Could Senate Action After Cloture Reform Moot Noel Canning?

Over at Concurring Opinions, Gerard Magliocca notes that the Senate Democrats are considering a rule change that would bar filibusters for executive branch nominees, and states that “[p]art of the plan (or bluff) involves the confirmation of all the President’s nominees for the vacancies on the NLRB. These are the same vacancies that the President filled with recess appointments last year and were declared unconstitutional by the Third and D.C. Circuits.” He then asks the following:

Suppose the Senate does confirm these people. Can they then confirm retroactively all of the decisions made by the recess appointees? (Since I think the recess appointees and the nominees are the same, it would be confirming their own decisions.) If so, then that would moot the appeal from the D.C. Circuit on which the Supreme Court granted certiorari.

Likewise, the Washington Post yesterday wrote that “[i]f the Senate confirms those temporary appointees to full terms, the board could presumably reissue those rulings and render moot the debate over their validity.”

I’m no expert. (Since when has that stopped me before?) But based on the jurisdictional rules that apply to the NLRB and which are common for review of agency adjudications (and, in a slightly different way, district court decisions), it appears that an NLRB with newly confirmed members could not simply ratify the decision in a particular matter previously made by the Board while it still had recess-appointed members. As with many agency adjudications, the governing statutes shift jurisdiction from the agency to the reviewing courts. The National Labor Relations Act provides in relevant part that:

[u]pon the filing of such petition [to review in the court of appeals], the court . . . shall have jurisdiction of the proceeding and of the question determined therein . . . . Upon the filing of the record with it the jurisdiction of the court shall be exclusive and its judgment and decree shall be final, except that the same shall be subject to review . . . by the Supreme Court of the United States upon writ of certiorari or certification as provided in section 1254 of title 28.

29 U.S.C. § 160(e); see also § 160(f).

The statute provides a limited mechanism for the NLRB to receive additional evidence, but only upon leave of court:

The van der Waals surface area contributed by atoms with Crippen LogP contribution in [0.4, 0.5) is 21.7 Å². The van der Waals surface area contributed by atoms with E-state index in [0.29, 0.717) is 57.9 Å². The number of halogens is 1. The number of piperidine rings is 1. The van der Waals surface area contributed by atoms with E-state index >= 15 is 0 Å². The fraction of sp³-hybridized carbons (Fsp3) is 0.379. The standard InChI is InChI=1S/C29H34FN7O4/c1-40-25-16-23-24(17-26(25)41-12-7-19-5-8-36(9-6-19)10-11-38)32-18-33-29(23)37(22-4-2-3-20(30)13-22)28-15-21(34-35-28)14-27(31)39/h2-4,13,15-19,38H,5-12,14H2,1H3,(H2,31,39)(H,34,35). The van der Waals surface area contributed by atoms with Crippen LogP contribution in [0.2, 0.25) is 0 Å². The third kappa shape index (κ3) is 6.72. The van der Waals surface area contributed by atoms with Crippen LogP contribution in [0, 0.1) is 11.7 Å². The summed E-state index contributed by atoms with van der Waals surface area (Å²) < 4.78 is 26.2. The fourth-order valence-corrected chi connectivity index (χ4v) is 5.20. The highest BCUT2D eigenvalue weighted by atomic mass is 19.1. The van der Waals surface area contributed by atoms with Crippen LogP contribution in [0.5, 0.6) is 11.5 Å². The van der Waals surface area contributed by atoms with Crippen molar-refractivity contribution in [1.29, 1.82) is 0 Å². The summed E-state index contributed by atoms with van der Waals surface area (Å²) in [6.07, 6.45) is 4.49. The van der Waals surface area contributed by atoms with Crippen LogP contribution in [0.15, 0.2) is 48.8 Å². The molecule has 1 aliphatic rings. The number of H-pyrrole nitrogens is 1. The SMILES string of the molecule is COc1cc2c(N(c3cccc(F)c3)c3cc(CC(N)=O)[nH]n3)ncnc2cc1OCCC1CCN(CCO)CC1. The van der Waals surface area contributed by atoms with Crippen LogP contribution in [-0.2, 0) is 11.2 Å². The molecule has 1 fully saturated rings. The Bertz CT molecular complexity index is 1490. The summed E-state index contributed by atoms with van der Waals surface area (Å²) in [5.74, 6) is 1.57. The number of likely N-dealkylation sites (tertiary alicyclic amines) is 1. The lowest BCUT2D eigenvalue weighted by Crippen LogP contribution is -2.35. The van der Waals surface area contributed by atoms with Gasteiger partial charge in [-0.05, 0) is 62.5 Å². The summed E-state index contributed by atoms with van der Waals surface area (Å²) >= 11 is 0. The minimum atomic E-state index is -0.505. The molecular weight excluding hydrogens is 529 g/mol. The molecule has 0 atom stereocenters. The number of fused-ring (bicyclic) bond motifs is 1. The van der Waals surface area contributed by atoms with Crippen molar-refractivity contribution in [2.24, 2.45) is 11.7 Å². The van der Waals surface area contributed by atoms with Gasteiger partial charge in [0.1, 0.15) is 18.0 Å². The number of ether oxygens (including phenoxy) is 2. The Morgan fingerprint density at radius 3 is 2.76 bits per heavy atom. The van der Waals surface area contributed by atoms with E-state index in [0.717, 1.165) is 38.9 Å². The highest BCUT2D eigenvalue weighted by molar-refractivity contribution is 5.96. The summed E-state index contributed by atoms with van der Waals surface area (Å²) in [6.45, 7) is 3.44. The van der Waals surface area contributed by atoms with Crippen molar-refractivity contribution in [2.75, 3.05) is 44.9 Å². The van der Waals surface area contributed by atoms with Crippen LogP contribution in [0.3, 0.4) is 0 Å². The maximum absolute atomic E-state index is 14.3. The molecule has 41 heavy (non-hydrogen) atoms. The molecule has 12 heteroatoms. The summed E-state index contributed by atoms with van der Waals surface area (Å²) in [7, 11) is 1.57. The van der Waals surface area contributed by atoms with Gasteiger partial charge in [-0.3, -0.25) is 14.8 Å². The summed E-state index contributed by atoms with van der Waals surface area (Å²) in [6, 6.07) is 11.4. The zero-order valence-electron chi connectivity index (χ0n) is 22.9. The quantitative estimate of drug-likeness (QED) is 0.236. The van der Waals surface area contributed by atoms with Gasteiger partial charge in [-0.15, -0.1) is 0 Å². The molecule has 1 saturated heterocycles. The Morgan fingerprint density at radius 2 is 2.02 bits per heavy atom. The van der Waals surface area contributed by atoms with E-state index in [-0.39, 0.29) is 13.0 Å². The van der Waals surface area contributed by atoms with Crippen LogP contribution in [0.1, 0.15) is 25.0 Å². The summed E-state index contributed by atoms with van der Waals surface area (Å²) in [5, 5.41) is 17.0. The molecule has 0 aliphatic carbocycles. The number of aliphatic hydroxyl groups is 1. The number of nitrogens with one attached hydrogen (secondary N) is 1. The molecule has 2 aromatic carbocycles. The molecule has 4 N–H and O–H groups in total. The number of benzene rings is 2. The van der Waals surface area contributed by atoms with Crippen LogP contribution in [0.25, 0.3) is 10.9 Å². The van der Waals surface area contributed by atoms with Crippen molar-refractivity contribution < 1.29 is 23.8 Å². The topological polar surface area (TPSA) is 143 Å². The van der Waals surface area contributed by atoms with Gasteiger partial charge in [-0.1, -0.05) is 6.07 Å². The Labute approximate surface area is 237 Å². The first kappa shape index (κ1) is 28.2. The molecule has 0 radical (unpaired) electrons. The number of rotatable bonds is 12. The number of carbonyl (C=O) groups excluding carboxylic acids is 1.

If either party shall apply to the court for leave to adduce additional evidence and shall show to the satisfaction of the court that such additional evidence is material and that there were reasonable grounds for the failure to adduce such evidence in the hearing before the Board . . . , the court may order such additional evidence to be taken before the Board . . . , and to be made a part of the record. also Fed. R. Civ. P. 62.1 (permitting district court to make indicative ruling on a motion for relief that is barred by a pending appeal).  The presence of this limited, explicit carve-out in such a detailed statutory scheme likely suggests there are no implicit exceptions that would allow the NLRB to return to the matter. See, e.g., United States v. Fausto, 484 U.S. 439, 448 (1988).

The courts that have addressed related matters appear to agree with this reading. Citing Section 160(e), the D.C. Circuit has written that “[a]bsent a remand, the Board may neither reopen nor make additional rulings on a case once exclusive jurisdiction vests in the reviewing court.” George Banta Co. v. NLRB, 686 F.2d 10, 16 (D.C. Cir. 1982).  There are other decisions addressing the slightly different question of the Board’s ability to revisit a matter once a court of appeals has entered judgment or its mandate has issued.  See Mine Workers v. Eagle-Picher Mining & Smelting, 325 U.S. 335, 343 (1945) (rejecting the proposition that “the Board may resume jurisdiction in the same case when it pleases” after entry of judgment by the court of appeals); SEIU Local 250 v. NLRB, 640 F.2d 1042, 1045 (9th Cir. 1981) (Kennedy, J.) (“absent an order to remand or some express qualification in the judgment, finality is presumed”).

That’s my preliminary take. If I’ve overlooked something, let me know.

UPDATE (4:28 pm).  It occurs to me that this issue was among those addressed in then-Solicitor General Kagan’s post-argument letter to the Court in New Process Steel, L.P. v. NLRB, addressing whether the appointment of new members to the NLRB mooted the issue of whether a panel of just two NLRB members could act on behalf of the Board.  Among other reasons listed for concluding the case was not moot, Solicitor General Kagan wrote, “the Board no longer has jursdiction over New Process Steel, L.P. or the other cases where jurisdiction was transferred to the relevant court of appeals or to this Court.”  Letter at 2 (citing Section 160(e) and (f)).

The letter also addressed the possibility of blanket ratification, concluding that it was “unclear whether the Board has the authority to ‘ratify’ the two-member decisions en masse without reconsidering each case individually,” and “prudential considerations . . . would weigh against the Board’s exercising such authority in view of the high risk of potential challenges to a blanket ratification order.”  Id.

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